Research doesn’t have to officially be about the minimum wage to be
highly relevant to the debate.  All of the following empirical
literatures support the orthodox view that the minimum wage has
pronounced disemployment effects:

1. The literature on the effect of low-skilled immigration on native wages.  A strong consensus finds that large increases in low-skilled immigration have little effect on low-skilled native wages.  David Card himself is a major contributor here, most famously for his study of the Mariel boatlift.  These results imply a highly elastic demand curve for low-skilled labor, which in turn implies a large disemployment effect of the minimum wage.

This consensus among immigration researchers is so strong that George Borjas titled his dissenting paper “The Labor Demand Curve Is Downward Sloping.”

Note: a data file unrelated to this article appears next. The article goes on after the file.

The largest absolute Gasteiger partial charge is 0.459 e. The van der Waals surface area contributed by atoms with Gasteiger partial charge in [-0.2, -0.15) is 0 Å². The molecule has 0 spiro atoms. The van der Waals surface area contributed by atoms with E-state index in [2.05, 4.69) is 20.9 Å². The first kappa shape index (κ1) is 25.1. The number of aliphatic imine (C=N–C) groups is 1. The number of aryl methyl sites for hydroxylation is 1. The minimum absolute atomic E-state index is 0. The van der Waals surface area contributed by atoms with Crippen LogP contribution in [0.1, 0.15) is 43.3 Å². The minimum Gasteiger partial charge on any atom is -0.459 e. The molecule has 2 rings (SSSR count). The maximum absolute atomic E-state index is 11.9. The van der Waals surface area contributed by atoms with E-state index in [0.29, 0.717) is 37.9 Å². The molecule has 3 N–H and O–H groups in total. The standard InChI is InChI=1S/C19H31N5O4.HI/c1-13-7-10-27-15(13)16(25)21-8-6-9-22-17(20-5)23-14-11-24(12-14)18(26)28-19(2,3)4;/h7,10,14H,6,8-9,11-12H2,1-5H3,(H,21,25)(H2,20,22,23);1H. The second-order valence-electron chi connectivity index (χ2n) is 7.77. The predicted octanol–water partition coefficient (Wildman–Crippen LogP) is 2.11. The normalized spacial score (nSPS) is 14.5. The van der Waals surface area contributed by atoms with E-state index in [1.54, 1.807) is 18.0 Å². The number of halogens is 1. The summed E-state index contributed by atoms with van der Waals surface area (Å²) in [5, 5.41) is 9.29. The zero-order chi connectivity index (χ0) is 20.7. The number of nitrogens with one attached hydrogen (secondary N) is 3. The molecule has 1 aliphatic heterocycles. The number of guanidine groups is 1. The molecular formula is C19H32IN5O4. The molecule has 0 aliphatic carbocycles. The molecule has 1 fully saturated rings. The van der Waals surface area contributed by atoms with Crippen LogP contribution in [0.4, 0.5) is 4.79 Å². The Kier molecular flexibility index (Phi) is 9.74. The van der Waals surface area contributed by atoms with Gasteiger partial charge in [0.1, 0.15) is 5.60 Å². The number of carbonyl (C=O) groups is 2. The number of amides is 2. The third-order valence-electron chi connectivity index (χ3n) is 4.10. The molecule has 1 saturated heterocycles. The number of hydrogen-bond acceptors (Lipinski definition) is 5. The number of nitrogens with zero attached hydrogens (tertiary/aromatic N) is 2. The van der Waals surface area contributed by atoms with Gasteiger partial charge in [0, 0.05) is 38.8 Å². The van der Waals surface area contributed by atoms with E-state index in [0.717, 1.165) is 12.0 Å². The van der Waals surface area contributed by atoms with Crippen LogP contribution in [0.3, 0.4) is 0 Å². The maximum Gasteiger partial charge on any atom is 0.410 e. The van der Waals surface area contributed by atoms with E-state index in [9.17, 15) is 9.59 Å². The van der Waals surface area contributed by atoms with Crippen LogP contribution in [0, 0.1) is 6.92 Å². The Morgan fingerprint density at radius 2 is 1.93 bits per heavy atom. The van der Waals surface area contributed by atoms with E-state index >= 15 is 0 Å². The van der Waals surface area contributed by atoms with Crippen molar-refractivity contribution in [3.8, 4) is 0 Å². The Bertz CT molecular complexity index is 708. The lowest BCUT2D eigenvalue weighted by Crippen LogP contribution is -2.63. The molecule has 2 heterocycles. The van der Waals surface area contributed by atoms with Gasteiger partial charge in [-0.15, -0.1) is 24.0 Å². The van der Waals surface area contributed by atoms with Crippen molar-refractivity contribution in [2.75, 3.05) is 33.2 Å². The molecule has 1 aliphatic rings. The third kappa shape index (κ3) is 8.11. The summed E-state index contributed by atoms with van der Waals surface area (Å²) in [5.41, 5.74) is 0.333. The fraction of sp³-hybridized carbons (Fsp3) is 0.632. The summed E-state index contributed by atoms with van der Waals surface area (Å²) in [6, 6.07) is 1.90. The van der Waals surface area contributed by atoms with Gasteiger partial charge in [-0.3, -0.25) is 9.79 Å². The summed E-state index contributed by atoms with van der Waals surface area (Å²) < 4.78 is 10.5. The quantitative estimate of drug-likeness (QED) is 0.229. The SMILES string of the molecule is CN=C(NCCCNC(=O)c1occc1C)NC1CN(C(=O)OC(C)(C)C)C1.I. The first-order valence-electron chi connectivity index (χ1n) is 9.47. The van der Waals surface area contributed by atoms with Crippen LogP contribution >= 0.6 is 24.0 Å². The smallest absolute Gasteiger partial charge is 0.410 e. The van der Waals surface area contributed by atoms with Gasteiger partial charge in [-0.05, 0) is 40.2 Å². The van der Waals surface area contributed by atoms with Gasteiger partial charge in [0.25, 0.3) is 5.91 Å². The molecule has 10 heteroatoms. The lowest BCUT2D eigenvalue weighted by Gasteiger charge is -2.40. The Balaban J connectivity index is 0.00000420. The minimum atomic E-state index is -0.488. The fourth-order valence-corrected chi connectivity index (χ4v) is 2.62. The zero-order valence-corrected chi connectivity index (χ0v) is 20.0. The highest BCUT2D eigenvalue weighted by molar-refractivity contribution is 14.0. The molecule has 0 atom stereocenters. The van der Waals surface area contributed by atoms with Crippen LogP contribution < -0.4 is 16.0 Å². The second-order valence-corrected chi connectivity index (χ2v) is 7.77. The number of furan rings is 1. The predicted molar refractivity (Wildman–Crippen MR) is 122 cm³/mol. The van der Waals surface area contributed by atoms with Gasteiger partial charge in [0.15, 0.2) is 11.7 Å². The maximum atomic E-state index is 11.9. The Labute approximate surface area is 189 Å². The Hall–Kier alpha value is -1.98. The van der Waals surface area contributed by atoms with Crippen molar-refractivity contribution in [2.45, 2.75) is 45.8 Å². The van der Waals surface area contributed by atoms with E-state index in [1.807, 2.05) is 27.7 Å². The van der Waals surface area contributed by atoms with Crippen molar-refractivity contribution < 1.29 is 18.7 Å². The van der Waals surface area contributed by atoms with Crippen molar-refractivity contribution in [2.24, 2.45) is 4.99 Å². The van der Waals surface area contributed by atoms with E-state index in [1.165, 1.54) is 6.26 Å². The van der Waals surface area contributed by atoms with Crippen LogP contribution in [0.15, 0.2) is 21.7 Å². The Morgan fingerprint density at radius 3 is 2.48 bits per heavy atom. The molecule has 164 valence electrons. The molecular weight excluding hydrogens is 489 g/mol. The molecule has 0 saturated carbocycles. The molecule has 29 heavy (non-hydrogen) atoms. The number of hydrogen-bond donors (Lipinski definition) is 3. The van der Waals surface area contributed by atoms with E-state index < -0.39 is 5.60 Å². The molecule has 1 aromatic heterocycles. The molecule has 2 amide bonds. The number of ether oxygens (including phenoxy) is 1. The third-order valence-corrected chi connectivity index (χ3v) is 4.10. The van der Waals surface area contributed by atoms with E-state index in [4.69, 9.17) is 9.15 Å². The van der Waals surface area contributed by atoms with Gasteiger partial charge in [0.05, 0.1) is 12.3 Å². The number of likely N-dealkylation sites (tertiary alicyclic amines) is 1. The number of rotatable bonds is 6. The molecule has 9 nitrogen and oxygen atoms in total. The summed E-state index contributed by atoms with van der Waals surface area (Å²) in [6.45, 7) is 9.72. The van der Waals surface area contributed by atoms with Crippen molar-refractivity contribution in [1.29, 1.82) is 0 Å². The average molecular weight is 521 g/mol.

If this were a paper on the minimum wage, readers would assume Borjas
was arguing that the labor demand curve is downward-sloping rather than vertical.  Since he’s writing about immigration, however, he’s actually claiming the labor demand curve is downward-sloping rather than horizontal!

2. The literature on the effect of European labor market regulation. Most economists who study European labor markets admit that strict labor market regulations are an important cause of high long-term unemployment.
When I ask random European economists, they tell me, “The economics is
clear; the problem is politics,” meaning that European governments are
afraid to embrace the deregulation they know they need to restore full
employment.  To be fair, high minimum wages are only one facet of
European labor market regulation.  But if you find that one kind of
regulation that raises labor costs reduces employment, the reasonable
inference to draw is that any regulation that raises labor costs has similar effects – including, of course, the minimum wage.